The King Of Scares Scores High

Preview: The Miniseries `Stephen King's The Shining' Measures Up Surprisingly Well Against The Movie.

April 26, 1997|By Chris Kaltenbach | Chris Kaltenbach,SUN STAFF

Can even Stephen King keep America scared for six hours?

Probably not, but he sure gives it his best shot with "Stephen King's The Shining," a three-night sweeps-month extravaganza debuting on ABC tomorrow night at 9.

A faithful adaptation of King's breakout novel (no wonder; he wrote the script), "The Shining" includes some genuinely scary moments, excellent performances, a script that touches on horrors both man-made and supernatural, and a surprisingly effective choice of weapon -- who would have thought a croquet mallet could be so dangerous?

But most amazingly, it features a performance by Steven Weber ("Wings") that compares favorably to that of the great Jack Nicholson, who played the same role in the 1980 film version directed by Stanley Kubrick. In fact, it may even be better.

Whereas Nicholson was over the top from the get-go, Weber allows his performance to grow. He starts off as just a guy getting a job; slowly, over the course of the three nights, he becomes a candidate for an exorcism. It's a characterization that allows the movie to grow on you, rather than hit you full in the face at first encounter.

Weber is Jack Torrance, a frustrated writer and recovering alcoholic who lands a job taking care of the shuttered Overlook Hotel, a magnificent, 90-year-old structure nestled amid the Colorado Rockies that closes every winter, when the roads become impassable.

So he shows up at the Overlook, along with his wife, Wendy (Rebecca De Mornay), and 7-year-old son, Danny (Courtland Mead). Wendy, too, likes the idea, especially when she's assured there won't be a drop of alcohol in sight. After some tough times, she sees the perfect opportunity for the three of them to come together again as a family.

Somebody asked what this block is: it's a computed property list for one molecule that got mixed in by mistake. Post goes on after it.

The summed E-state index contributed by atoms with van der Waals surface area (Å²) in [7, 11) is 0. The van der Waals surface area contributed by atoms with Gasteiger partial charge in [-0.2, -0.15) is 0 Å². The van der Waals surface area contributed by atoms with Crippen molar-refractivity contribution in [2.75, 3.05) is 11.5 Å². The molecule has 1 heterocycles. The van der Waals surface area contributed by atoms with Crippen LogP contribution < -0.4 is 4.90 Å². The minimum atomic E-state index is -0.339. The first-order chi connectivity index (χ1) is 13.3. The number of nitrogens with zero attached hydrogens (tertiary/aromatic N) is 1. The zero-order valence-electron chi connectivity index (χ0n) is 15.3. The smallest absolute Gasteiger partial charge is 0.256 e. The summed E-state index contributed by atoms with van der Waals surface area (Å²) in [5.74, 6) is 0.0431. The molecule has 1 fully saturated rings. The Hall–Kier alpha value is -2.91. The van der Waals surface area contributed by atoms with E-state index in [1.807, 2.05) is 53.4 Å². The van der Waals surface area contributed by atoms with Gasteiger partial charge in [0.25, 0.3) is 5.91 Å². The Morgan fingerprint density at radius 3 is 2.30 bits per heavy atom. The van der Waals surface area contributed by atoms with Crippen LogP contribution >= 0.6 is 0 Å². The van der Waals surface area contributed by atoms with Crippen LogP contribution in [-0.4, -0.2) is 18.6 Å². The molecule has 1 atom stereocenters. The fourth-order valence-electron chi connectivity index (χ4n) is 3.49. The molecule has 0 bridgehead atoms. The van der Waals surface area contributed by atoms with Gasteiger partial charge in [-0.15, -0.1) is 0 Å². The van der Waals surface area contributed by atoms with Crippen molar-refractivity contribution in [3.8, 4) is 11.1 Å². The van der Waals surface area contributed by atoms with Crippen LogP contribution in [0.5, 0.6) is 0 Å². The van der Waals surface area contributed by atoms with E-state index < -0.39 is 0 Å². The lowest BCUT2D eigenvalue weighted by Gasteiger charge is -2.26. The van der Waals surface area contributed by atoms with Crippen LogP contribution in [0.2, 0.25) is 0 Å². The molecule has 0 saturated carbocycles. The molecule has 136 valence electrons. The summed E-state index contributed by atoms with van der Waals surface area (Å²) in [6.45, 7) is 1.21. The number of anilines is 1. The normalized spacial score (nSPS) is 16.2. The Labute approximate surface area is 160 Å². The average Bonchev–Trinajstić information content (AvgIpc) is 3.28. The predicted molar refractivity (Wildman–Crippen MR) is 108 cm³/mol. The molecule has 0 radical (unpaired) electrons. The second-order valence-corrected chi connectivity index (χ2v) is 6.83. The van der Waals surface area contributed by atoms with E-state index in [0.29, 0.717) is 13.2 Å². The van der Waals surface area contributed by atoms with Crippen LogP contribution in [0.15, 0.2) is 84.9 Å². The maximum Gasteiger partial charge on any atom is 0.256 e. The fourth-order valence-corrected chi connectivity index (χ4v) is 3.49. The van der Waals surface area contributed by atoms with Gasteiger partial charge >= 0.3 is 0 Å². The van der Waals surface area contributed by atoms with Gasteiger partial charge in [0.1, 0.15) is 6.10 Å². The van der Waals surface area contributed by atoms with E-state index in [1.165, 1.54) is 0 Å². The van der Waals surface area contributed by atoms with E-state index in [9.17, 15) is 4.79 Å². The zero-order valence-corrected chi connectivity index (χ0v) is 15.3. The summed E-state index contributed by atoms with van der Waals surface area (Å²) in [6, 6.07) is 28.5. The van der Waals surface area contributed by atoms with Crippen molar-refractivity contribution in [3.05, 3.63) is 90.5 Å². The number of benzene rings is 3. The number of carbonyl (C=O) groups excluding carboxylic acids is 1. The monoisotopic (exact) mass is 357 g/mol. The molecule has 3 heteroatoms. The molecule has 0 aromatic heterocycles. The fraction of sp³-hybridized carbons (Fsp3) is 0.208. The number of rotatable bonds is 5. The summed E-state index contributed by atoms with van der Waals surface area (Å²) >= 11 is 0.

Danny, however, is not so sure. The boy has extraordinary powers of perception (a hotel employee with similar powers calls it "shining"), and he doesn't like the Overlook at all.

Evil things have happened at the hotel: People have been murdered, suicides have been committed. "Everything bad that happened here is still here," he tells his father, "and it wants us."

Apparently, the hotel really wants Danny, but when he proves resistant to its wiles, it settles on Dad, who wants a drink so badly that his soul proves easy pickings.

De Mornay, a plus in every movie she's ever made, is wonderful as Wendy, bringing intelligence and strength to a role that was little more than a doormat when played by Shelley Duvall in the 1980 movie. Her scenes with Weber show just how strong their marriage could have been, reinforcing the tragedy of the by-the-numbers union it's become. And Mead, although his performance is essentially one-note, does fine as Danny, a boy whose powers have made him wise beyond his years.

This probably should go without saying, but director Mick Garris (who also directed "Stephen King's The Stand") is no Stanley Kubrick. Considering the mini-series' length, Garris keeps things moving at a pretty good pace, and he does a nice job making us realize that the real star of "The Shining" is the Overlook Hotel itself, from its dangerously antiquated boiler to its wasp-infested roof.

But Garris has nowhere near Kubrick's vision (who does?). You'll find no single scene here to match the pursuit through the shrubbery maze, the Big Wheel rides through the hotel or Nicholson's appearance at the door.

Which is not to say one version is superior to the other. "Stephen King's The Shining" tells a better, more complicated story, full of characters rather than caricatures. "The Shining" looks better up on the movie screen.

Now, if Kubrick could have directed King's screenplay wouldn't that have been something?

`The Shining': Split personality


Weapon of destruction:

An ax, An oversized croquet mallet

Danny's imaginary friend, Tony:

Lives inside Danny's mouth, speaks through wiggling finger and is one of the most annoying voices ever put on screen., A teen-ager who floats in the air; no problem with the voice

What the elevators do:

Bleed, Stop between floors

Best line written by Jack:

"All work and no play makes Jack a dull boy.", Who knows? Jack's allegedly writing a play, but that plot line soon disappears

Celebrity imitation:

Ed McMahon (Heeeeere's Johnny!"), Jack gets drunk and does a bad W.C. Fields

Pub Date: 4/26/97

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